Gold Wikimedia Commons
Image source: Wikimedia Commons.

Gold suffered another bad year in 2015, falling another 12% to close the year at about $1,060 per ounce. That put the price of the yellow metal at its worst year-end level since 2008 and extended a three-year streak of falling prices for gold. Looking forward, investors want to know if tough times will continue for gold or whether it will finally post a substantial rebound. Let's look at some of the things the gold market has gone through lately and what impact it will have on prices in 2016 and beyond.

Where will the price of gold go in 2016?
There's a lot of pessimism about the likely direction of gold prices in 2016. Last year, gold failed to respond in a number of situations that typically produced price rises in the past, including numerous adverse geopolitical events and substantial financial uncertainty in many global financial markets. Rather than playing its traditional role as a safe haven, gold suffered the same fate as most other commodities, and that's what led to its poor performance in 2015.

Going forward, many gold-market analysts see the same conditions holding the yellow metal's price down. Indeed, the lack of a big jump in gold prices as the stock market has plunged to open 2016 is itself another negative sign for the metal's outlook.

2016 price projections on gold (per ounce)

Citi Research

$995

HSBC

$1,205

ABN Amro

$950

Credit Agricole

$1,000

Deutsche Bank

$1,033

Societe Generale

$1,000

BMO

$1,050

Data source: Analyst projections via Kitco.

A couple of major concerns have hit the gold market over the past couple of years and will continue to play a role in 2016. First, the strong U.S. dollar has put pressure on gold prices. A lot of demand for gold comes from foreign markets, and as many of their currencies have weakened, the price of gold in their local-currency terms hasn't fallen nearly as much as it has in dollar terms. Indeed, in some countries where the dollar has been particularly strong, gold prices actually rose in local-currency terms in 2015. Those countries include Canada and Australia, whose currencies trade closely with the direction of major commodity prices like gold and oil.

Second, the threat of tighter monetary policy from the Federal Reserve finally translated into action in 2015 after the first increase in the Fed Funds rate in more than a decade occurred in December. Given the economic difficulties the rest of the world has faced recently, some are hopeful that the Fed will be slow in boosting interest rates. Yet even small increases can have dramatic impacts on the gold market because of the leverage that many market participants use and the higher financing costs that accompany rising interest rates.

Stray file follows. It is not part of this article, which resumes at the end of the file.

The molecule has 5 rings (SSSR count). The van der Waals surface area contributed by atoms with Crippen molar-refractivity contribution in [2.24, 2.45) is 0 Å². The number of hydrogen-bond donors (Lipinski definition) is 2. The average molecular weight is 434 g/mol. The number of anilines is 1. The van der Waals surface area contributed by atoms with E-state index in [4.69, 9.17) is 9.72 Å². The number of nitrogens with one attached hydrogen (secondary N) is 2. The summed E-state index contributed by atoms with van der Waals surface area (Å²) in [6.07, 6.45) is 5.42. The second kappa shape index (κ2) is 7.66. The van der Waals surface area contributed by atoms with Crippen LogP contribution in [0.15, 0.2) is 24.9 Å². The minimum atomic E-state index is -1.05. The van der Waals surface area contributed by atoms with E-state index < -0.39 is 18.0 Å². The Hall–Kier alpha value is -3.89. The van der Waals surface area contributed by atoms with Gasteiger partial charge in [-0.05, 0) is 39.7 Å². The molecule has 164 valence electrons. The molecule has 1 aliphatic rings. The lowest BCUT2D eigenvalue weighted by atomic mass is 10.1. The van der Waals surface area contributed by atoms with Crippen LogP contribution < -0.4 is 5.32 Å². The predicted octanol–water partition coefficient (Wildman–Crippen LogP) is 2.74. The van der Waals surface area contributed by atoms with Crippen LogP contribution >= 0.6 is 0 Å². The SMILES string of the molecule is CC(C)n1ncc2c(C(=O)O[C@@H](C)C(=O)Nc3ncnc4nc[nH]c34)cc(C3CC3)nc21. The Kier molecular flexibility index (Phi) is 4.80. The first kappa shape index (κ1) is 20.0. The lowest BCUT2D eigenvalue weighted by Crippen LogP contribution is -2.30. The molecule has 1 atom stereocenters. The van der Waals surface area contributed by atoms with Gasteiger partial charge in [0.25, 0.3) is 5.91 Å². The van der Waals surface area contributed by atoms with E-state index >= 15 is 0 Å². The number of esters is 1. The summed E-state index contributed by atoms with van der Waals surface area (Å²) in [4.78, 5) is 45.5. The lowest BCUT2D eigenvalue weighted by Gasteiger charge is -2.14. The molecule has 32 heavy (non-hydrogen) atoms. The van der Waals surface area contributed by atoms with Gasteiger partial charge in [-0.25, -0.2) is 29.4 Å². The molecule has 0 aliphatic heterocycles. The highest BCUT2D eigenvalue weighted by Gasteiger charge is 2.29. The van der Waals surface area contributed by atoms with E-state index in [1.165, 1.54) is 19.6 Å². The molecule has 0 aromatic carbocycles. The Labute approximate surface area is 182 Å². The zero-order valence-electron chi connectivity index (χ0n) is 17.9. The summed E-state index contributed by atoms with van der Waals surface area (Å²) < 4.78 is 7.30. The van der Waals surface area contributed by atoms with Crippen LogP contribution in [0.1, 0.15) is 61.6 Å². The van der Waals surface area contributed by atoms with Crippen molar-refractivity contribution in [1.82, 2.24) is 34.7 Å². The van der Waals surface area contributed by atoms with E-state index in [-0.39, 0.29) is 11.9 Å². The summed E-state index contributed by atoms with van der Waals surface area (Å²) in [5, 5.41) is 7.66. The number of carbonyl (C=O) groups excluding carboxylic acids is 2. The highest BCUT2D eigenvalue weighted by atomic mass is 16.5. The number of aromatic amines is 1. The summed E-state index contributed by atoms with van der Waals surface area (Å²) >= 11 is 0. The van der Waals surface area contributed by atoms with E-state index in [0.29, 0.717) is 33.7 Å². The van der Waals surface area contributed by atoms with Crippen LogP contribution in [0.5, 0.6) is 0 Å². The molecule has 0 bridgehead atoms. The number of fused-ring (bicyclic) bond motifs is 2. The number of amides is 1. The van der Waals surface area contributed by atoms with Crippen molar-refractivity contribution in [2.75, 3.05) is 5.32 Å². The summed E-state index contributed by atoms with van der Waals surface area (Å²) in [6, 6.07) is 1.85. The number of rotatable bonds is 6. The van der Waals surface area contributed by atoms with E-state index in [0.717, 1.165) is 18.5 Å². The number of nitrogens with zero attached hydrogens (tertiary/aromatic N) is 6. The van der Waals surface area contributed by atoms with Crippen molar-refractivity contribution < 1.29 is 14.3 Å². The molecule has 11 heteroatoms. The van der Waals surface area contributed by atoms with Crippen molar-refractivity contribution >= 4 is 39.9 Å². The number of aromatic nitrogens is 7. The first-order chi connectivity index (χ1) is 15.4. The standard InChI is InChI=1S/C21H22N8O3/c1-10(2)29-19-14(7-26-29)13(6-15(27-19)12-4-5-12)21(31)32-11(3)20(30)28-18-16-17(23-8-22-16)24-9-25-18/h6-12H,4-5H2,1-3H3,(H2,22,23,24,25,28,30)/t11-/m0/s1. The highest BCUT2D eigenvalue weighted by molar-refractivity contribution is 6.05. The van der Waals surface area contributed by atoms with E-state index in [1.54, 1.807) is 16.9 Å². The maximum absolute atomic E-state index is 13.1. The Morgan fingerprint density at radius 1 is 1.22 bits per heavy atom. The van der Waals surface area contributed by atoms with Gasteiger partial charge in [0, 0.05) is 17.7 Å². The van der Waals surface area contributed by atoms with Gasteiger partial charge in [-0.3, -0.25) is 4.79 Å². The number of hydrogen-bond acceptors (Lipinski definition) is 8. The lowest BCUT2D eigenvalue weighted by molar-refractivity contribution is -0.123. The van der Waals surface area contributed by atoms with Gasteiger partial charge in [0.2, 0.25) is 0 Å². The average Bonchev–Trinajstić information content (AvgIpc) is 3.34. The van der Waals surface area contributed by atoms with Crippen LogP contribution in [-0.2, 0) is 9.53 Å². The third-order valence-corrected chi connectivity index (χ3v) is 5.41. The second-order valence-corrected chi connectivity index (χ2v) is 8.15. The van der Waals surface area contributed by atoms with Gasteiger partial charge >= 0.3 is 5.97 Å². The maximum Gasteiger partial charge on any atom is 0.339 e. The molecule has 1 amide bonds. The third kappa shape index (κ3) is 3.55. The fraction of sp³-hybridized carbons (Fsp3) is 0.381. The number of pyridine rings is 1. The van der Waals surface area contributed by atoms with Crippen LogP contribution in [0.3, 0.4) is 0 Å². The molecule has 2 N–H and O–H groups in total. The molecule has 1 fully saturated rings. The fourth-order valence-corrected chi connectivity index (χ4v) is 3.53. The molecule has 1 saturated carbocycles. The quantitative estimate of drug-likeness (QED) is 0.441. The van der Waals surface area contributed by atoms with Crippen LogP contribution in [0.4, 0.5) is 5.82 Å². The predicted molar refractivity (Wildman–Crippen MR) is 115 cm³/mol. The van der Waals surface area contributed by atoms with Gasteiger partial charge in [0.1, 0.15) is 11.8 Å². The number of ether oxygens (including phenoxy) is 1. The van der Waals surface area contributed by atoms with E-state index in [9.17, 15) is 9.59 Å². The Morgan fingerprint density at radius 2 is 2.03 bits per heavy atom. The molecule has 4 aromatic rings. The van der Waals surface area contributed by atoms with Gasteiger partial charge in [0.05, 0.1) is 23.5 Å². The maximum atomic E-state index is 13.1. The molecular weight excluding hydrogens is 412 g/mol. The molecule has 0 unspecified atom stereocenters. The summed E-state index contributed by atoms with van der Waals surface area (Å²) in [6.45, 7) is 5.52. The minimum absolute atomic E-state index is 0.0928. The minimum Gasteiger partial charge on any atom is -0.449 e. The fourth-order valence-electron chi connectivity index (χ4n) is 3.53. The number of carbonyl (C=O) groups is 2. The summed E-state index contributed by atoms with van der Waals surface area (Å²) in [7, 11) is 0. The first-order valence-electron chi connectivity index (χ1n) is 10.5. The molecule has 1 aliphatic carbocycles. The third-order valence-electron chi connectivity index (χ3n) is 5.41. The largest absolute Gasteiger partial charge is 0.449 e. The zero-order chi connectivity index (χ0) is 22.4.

Streaming and the mining industry
Low gold prices have put many gold mining companies in financial peril. One major question the market faces is whether gold-streaming deals can provide miners with the financing they need to endure tough times and keep producing. 2015 saw a substantial increase in streaming transactions, and streaming specialist Royal Gold (NASDAQ:RGLD) scored three major deals during the summer, including a $610 million transaction with mining giant Barrick Gold (NYSE:ABX). Under the deal, Royal Gold will pay Barrick 30% of prevailing market price for a fixed amount of gold and silver production from Barrick's Pueblo Viejo mine, with additional production getting 60% of market prices.

Stream-based financing could have mixed results. On one hand, they keep mining companies afloat, preventing mine closures and allowing supply to come onto the market that pushes prices downward. However, the upside that miners are building into streaming deals gives them an economic incentive to consider the long-term impact of their production decisions. Some miners will likely restrict their output in order to help the market recover, hoping to get higher prices in the future.

All that glitters is not gold
Since its highs early in the decade, gold has lost more than 40% of its value, and that has some bargain-hunters hoping to pick the bottom in the market. What investors need to remember is that gold prices soared for 12 years before reversing course, and so expecting a quick turnaround could be overly optimistic. The plunge in oil prices serves as a reminder that gold could fall far lower than anyone expects if fundamental factors go against the gold market in 2016.

Dan Caplinger has no position in any stocks mentioned. The Motley Fool has no position in any of the stocks mentioned. Try any of our Foolish newsletter services free for 30 days. We Fools may not all hold the same opinions, but we all believe that considering a diverse range of insights makes us better investors. The Motley Fool has a disclosure policy.